GMAT Exam Pattern

GMAT Exam Pattern

GMAT exam pattern is computer adaptive in nature. The GMAT exam format follows a distinct algorithm based upon which the difficulty level of the Quantitative and Verbal Reasoning test sections increases. The other two sections:  Analytical Writing Assessment (AWA), Integrated Reasoning (IR) are freed from the computer-adaptive module. GMAT offers three and a half hours to complete the four sections of the test.

With the effect from April 2018, Graduate Management Admission Council (GMAC) has introduced the new feature of Select Section Order. It means a candidate has to select any one order before the test starts. The available three options are:

  • Analytical Writing Assessment (AWA), Integrated Reasoning (IR), Quantitative, Verbal (original order);
  • Verbal, Quantitative, Integrated Reasoning, Analytical Writing Assessment (AWA); or
  • Quantitative, Verbal, Integrated Reasoning (IR), Analytical Writing Assessment (AWA)

The GMAT exam consists of four separately timed sections. Let’s take a look at these

Section Number of Questions Duration
Analytical Writing Analysis of Argument 30 minutes
Integrated Reasoning Section 12 Questions 30 minutes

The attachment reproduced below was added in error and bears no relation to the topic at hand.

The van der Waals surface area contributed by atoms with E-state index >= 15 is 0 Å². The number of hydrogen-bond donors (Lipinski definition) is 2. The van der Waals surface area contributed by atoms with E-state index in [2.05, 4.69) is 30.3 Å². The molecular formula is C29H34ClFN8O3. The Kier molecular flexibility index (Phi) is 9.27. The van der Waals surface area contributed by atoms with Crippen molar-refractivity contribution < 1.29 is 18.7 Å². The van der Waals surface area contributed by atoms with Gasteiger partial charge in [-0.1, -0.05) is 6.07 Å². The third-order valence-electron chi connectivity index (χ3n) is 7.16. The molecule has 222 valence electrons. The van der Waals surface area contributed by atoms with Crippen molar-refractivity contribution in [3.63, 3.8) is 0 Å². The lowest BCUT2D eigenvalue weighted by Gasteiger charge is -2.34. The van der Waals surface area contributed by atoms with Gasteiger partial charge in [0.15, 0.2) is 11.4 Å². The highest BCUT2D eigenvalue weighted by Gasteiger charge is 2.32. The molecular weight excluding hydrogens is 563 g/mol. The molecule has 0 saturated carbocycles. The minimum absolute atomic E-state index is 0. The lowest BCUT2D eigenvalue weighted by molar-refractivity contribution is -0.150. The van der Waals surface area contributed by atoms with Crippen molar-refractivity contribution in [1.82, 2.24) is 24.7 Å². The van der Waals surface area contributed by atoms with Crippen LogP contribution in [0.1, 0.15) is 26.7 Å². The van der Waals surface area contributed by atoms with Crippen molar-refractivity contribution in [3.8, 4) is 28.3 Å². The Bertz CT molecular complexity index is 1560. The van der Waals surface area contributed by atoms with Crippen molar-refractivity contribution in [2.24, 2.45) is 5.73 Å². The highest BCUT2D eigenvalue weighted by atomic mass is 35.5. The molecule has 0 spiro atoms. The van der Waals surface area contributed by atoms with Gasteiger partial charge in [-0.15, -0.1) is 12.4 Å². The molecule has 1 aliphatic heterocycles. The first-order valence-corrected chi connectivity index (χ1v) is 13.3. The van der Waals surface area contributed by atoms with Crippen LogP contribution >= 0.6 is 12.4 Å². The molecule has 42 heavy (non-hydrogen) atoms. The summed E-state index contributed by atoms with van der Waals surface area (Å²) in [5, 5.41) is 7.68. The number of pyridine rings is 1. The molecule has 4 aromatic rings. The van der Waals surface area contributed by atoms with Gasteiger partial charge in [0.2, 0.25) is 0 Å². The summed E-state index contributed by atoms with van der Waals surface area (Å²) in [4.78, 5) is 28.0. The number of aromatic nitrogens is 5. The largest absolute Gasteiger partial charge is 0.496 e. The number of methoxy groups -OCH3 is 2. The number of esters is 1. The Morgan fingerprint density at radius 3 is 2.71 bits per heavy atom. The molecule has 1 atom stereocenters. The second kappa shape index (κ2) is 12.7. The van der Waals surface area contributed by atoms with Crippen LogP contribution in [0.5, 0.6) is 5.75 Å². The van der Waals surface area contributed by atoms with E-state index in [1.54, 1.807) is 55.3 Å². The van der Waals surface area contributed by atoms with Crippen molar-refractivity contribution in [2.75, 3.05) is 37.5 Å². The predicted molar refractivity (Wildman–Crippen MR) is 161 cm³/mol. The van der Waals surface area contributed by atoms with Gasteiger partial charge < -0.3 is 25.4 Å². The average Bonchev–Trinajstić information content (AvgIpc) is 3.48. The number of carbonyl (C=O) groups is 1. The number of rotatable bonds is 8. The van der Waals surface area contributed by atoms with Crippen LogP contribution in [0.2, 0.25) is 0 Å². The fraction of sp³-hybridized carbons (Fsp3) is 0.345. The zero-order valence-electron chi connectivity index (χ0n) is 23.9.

Optional Break 10 minutes
Quantitative Section 31 Multiple Choice 62 minutes
 -Data Sufficiency
 -Problem Solving
Optional Break 10 minutes
Verbal Section 36 Multiple Choice 65 minutes
 -Critical Reasoning
 -Reading Comprehension
 -Sentence Correction
180 minutes

Quantitative Ability:  The section has two types of multiple choice questions based on  Problem-solving and GMAT Data Sufficiency. In 62 minutes the candidate needs to solve 31 questions. This section will be measured on a scale 200-800 with one point increment. Usage of the calculator is prohibited.

Verbal Ability: This section evaluates your reading and writing skills in the English language. You will encounter three types of multiple-choice questions here: Reading Comprehension, Critical Reasoning, and Sentence Correction.

Integrated Reasoning

The Integrated Reasoning section is a 30-minute section in the GMAT test that measures candidate’s ability to understand and evaluate multiple types of information – graphics, numeric, and verbal. This section has four types of questions: Multi-Source Reasoning, Table Analysis, Graphics Interpretation and Two-Part Analysis.

For the IR section, you will have access to an online calculator with basic functions. The score of IR is gauged on a scale of 1 and 8. This will be reported separately and will not have any impact on the overall GMAT score.

Analytical Writing Assessment

The AWA section is also of 30 minutes duration and scored from 0 to 6. The Analytical Writing section asks to write one essay: the Argument. This particular section checks your capability to think critically and communicate your thoughts with logic. The main aim of this is to analyze the reasoning behind the argument.

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